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Perfcounters added to the mainline

Perfcounters added to the mainline

Posted Jul 3, 2009 4:14 UTC (Fri) by njs (guest, #40338)
Parent article: Perfcounters added to the mainline

Does anyone know what is meant about oprofile being an "abject failure"? (This is an honest question, I use it all the time and for my use it's awesome.)

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Perfcounters added to the mainline

Posted Jul 3, 2009 6:56 UTC (Fri) by graydon (guest, #5009) [Link]

Caveat: I use oprofile every couple of days, and I helped write some of the drivers for it. Still, I'm sympathetic to complaints about it. From what I've observed:

- There's a lot of drift between userspace and kernelspace. Event names and communication mechanisms seem to change from release to release. I've had to edit the shell scripts and source code repeatedly on installed versions.

- Apparently the kernel people wanted a much faster cycle time on new hardware support, and oprofile userspace is "lightly maintained". This hasn't been as much of a problem for me since I stay behind the curve intentionally, and mostly just want to monitor clocks, CPI, and crude cache and branch-mispredict hotspots; but I also know where to patch in userspace if necessary.

- There is further drift against libbfd, gcc, and the various toolchain pieces involved in mapping samples to reasonable debug information. I don't expect the kernel developers to do much more on this than snark about how userspace sucks; but who knows, maybe they'll write another toolchain and be free at last.

- The drift has been sufficiently bad that most non-kernel, non-oprofile developers on linux I talk to have no idea how to "get oprofile working" and need to be hand-held through it. And when they do get it working and it suddenly stops (or lies, which it can do if the drift is *just shy* of enough to break it), they don't know how to fix it.

- As an additional data point, I've seen two (perhaps three now?) separate projects spring up that ship *both* their own batch of replacement userspace tools *and* their own forked copy of the oprofile kernel module, in order to keep the interface, expectations and capabilities pinned down.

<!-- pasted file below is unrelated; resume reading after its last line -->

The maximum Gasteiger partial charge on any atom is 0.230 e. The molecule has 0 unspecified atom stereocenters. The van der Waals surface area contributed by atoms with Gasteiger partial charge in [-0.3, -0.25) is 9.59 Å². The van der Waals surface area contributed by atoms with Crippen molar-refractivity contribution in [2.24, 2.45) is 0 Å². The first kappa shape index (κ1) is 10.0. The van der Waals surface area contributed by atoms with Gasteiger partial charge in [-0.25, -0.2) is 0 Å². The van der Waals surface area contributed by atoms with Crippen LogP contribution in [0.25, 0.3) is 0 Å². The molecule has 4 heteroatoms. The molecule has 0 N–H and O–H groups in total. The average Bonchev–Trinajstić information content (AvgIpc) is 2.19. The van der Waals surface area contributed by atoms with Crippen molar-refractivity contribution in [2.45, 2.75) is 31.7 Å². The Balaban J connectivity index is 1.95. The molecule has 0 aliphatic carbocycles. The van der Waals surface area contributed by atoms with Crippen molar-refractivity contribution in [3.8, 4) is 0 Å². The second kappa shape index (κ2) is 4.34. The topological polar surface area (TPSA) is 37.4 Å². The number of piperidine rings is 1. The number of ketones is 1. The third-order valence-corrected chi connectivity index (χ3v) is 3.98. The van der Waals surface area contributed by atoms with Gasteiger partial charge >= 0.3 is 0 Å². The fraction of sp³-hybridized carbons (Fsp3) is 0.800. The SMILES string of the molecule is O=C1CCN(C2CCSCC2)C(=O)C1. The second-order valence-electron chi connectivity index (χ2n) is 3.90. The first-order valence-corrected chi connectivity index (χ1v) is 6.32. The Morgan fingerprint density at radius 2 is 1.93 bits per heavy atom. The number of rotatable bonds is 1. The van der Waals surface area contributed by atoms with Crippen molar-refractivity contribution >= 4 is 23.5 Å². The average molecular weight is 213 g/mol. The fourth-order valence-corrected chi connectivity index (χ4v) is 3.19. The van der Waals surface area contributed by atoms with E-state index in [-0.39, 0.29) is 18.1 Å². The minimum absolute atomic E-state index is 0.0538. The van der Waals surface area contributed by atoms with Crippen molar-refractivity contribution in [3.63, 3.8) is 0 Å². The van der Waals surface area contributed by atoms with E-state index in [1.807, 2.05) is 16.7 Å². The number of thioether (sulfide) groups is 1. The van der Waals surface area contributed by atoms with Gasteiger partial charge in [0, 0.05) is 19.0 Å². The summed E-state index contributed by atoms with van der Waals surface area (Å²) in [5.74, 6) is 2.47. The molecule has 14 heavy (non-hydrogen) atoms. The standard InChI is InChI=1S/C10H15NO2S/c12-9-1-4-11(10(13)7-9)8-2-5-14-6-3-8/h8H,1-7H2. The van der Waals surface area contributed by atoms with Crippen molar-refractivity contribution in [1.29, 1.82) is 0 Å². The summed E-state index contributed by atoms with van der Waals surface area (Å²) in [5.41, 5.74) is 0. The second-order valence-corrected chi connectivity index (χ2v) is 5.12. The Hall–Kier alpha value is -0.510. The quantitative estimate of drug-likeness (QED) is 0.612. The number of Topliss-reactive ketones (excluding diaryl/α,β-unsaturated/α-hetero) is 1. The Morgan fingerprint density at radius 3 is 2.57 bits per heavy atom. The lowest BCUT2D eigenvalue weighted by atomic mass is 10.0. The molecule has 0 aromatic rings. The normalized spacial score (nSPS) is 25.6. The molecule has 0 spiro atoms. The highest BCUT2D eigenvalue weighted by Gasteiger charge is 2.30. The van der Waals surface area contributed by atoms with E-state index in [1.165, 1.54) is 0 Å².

All that aside though, I really do use oprofile all the time and find it (and kcachegrind) *way* more useful for performance tuning than, say, shark or vtune. Totally worth the price of admission. The other-platform competition seems to lie, crash, wedge, and otherwise misbehave even worse.

Maybe there were some other complaints I missed?

Perfcounters added to the mainline

Posted Jul 3, 2009 9:04 UTC (Fri) by njs (guest, #40338) [Link]

Thanks for the explanation. On further thought, the tools *could* be somewhat better. I do now recall stalking people in #oprofile a few years ago to get them to explain what some of the output fields actually were, and the upstream oprofile-to-kcachegrind script is ~useless. (But then, that's partly my fault for not sending patches. I wouldn't want to live with oprofile long without real call tree visualization.)

That doesn't seem like the sort of thing the kernel folks would deign to notice, though.

Certainly it makes sense in general to keep coupled tools together, to reduce drift and lower the barrier to entry. When it comes to maintaining an ABI, though, I think I trust the kernel folks (when they decide they care) a bit more than binutils...

Perfcounters added to the mainline

Posted Jul 10, 2009 14:36 UTC (Fri) by oak (guest, #2786) [Link]

> the upstream oprofile-to-kcachegrind script is ~useless ...
> I wouldn't want to live with oprofile long without real call tree

Because of that, I've used this:

(Not as nice as having Kcachegrind + code browsing, but mostly good

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